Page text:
The section where I examine what I am learning when compiling Rust code.



Taking Rust to Task

Now that I've reached the point where I can get some Rust code running without asking questions in IRC every five minutes, I really wanted to play with some tasks. Tasks are the way Rust handles multiprocessing code. Under the hood they can map one-to-one with operating system threads or you can use a many-to-one mapping that I'm not ready to go into yet.

Probably one of the most exciting aspect of tasks in Rust, in my opinion, is that unsafe use of shared memory is rejected outright as a compile error. That lead me to want to figure out how you communicate correctly. (Spoiler: the same was you do in Ruby: just pass messages.)

Ready to dive in, I grossly simplified a recent challenge from work and coded it up in Rust. You can get the idea with a glance at main():

use std::collections::HashMap;

// ...

fn string_vec(strs: &[&'static str]) -> Vec<String> {
    let mut v = Vec::new();
    for s in strs.iter() {

fn main() {
    let mut services = HashMap::new();
    services.insert("S1".to_string(), string_vec(["A", "B"]));
    services.insert("S2".to_string(), string_vec(["A", "C"]));
    services.insert("S3".to_string(), string_vec(["C", "D", "E", "F"]));
    services.insert("S4".to_string(), string_vec(["D", "B"]));
    services.insert("S5".to_string(), string_vec(["A", "Z"]));

    let work = Work(Search::new("A".to_string(), "B".to_string()));

    let mut task_manager = TaskManager::new(services);;

The HashMap sets up the story. Let's assume we have various travel services: S1, S2, etc. Each of those services can reach various stops. For example, S1 can reach A and B. Now the work variable tells you what we want to do, which is to search for ways to get from A to B.

The twist is handled by TaskManager. It's going to run each service in an isolated separate process (a task in Rust speak) that only knows about its own stops. This means finding non-direct paths must involve inter-process communication.

The string_vec() helper just builds a vector of String objects for me. I'm not using String for its mutability, but it's more of an attempt to clarify ownership without scattering lifetime specifications everywhere. (This may not been ideal. Please remember that I'm still a pretty green Rust programmer.)

If the code I write works, it will find two possible paths for our search and indeed it does:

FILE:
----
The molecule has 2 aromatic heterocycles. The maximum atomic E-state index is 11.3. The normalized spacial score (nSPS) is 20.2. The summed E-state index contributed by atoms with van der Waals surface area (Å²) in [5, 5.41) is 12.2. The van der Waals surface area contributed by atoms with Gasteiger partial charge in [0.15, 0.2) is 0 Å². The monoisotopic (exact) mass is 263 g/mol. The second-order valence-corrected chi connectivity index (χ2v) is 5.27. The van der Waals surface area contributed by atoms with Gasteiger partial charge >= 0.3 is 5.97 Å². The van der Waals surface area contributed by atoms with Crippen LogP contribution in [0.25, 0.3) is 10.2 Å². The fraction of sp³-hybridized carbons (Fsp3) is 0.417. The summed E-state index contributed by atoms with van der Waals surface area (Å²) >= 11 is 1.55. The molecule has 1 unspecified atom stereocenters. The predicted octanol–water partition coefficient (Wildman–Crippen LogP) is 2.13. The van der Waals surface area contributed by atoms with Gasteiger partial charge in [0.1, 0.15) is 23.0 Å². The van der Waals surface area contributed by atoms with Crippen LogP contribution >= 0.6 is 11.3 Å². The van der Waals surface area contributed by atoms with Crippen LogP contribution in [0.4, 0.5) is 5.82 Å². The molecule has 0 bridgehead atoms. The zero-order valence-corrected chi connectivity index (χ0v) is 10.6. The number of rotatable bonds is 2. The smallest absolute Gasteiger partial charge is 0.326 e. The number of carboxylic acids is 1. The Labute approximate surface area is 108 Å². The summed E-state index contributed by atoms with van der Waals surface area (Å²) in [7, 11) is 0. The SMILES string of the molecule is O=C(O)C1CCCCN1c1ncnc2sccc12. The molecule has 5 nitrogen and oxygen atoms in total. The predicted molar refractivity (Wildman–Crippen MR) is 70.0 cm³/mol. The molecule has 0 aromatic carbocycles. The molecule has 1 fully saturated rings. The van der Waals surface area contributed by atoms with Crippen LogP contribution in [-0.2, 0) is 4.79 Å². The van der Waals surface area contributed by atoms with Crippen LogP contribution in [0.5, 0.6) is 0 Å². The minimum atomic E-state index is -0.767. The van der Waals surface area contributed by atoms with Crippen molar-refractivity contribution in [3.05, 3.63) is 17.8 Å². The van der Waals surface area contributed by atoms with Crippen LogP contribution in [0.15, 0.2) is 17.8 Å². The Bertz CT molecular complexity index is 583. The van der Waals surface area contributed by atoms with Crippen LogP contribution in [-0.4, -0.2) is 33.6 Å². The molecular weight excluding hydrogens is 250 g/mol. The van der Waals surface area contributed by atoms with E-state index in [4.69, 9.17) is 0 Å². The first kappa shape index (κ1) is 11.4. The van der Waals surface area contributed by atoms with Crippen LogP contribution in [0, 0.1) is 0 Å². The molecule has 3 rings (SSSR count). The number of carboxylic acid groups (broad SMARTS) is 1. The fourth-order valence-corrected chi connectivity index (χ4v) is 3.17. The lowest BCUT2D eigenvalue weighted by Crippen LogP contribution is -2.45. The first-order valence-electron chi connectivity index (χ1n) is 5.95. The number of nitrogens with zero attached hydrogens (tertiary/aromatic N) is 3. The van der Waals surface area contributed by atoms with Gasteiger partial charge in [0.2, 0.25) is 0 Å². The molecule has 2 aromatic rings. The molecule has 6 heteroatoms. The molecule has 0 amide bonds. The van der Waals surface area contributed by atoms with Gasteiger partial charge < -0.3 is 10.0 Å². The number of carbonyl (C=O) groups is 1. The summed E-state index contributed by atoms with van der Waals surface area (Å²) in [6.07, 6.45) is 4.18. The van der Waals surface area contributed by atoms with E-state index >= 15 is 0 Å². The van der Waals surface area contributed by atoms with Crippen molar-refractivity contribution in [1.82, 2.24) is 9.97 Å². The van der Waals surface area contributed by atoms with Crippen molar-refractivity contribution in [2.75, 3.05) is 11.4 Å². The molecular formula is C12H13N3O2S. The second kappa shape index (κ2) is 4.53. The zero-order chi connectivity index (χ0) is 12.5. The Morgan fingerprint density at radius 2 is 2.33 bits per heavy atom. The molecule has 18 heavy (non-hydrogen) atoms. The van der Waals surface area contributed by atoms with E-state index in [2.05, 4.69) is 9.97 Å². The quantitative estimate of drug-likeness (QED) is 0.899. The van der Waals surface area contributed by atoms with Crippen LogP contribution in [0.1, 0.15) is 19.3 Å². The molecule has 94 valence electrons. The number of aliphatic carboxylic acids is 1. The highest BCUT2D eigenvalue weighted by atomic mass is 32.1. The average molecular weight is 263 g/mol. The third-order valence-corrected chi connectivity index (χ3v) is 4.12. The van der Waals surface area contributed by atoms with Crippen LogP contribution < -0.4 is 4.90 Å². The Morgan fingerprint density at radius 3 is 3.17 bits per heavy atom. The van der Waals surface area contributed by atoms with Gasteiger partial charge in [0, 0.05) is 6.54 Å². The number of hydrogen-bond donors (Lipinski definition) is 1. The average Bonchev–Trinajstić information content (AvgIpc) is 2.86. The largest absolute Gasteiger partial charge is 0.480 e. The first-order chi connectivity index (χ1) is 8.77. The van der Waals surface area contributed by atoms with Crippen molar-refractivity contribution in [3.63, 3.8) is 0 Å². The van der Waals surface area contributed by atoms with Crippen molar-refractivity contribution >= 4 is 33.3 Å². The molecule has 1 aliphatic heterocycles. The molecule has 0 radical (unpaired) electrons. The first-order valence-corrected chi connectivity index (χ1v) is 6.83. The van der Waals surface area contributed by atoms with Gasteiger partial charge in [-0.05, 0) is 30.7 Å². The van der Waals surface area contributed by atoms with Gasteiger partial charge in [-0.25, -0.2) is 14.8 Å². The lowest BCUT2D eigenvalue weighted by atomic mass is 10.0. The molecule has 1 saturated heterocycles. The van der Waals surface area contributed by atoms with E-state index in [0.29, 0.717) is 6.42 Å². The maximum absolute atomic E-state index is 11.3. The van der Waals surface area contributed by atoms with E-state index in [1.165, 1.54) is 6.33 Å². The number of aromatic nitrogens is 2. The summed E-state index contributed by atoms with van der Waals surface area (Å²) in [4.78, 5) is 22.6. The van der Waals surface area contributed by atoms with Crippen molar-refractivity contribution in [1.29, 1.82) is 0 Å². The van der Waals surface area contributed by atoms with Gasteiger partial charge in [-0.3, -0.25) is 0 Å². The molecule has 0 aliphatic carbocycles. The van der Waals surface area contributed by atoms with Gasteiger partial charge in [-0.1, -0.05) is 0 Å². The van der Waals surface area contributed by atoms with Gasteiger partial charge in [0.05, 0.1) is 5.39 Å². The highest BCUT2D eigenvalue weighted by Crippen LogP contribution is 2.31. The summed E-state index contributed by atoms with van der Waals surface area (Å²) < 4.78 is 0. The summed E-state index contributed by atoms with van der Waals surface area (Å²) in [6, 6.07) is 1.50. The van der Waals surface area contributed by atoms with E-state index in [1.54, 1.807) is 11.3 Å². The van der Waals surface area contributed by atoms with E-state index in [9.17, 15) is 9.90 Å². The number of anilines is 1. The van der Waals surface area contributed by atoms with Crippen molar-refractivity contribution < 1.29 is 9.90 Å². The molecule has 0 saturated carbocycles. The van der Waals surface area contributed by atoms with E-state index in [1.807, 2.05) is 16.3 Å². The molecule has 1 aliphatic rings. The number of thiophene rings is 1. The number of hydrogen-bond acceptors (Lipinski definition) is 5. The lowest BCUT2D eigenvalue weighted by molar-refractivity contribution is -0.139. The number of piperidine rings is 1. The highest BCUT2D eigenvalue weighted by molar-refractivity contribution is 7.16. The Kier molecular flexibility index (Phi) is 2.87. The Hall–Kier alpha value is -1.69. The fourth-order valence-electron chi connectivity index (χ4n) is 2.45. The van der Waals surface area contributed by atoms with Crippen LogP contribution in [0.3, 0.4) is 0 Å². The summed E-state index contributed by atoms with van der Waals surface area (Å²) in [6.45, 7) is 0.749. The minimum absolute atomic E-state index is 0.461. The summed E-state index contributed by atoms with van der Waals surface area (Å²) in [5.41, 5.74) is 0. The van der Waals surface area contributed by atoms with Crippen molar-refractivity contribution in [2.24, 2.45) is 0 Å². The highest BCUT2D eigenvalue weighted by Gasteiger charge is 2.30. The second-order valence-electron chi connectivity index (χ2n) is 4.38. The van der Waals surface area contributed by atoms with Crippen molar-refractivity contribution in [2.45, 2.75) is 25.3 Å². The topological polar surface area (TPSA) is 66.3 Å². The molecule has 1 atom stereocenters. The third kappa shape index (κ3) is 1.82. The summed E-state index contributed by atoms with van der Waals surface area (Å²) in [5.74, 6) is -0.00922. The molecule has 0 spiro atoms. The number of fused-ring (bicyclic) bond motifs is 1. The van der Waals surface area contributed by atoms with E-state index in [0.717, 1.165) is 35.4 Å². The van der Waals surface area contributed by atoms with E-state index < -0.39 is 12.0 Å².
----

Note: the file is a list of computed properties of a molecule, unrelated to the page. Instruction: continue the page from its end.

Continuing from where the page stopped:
$ ./pathfinder 
Path: A--S1-->B
Path: A--S2-->C--S3-->D--S4-->B

The rest of this blog post will examine just how it accomplishes this.

Let's begin with a pretty trivial data structure:

struct Path {
    from:    String,
    to:      String,
    service: String
impl Path {
    fn new(from: String, to: String, service: String) -> Path {
        Path{from: from, to: to, service: service}

    fn to_string(&self) -> String {

This just defines a Path as two endpoints and the service that connects them. You can see that the to_string() method gives us the simple ASCII arrow output from the solution.

Search builds on Path:

struct Search {
    from:  String,
    to:    String,
    paths: Vec<Path>
impl Search {
    fn new(from: String, to: String) -> Search {
        Search{from: from, to: to, paths: vec![]}

    fn services(&self) -> Vec<String> {
        self.paths.iter().map(|path| path.service.clone()).collect()

    fn stops(&self) -> Vec<String> {
        let mut all = vec![];
        for path in self.paths.iter() {

    fn add_path(&self, path: Path) -> Search {
        Search{ from:,
                paths: self.paths.clone().append([path]) }

A Search holds the endpoints we're currently trying to traverse and any paths collected so far in an attempt to reach our goal. The add_path() method is used with partial matches. It returns a new Search for the remaining distance with the partial Path added to the list.

The other methods, services() and stops(), just return lists of what has been used so far in the accumulated paths. These are helpful in avoiding building circular paths.

Note that both data structures so far are cloneable. This is so that copies can be made to sent across channels to other tasks.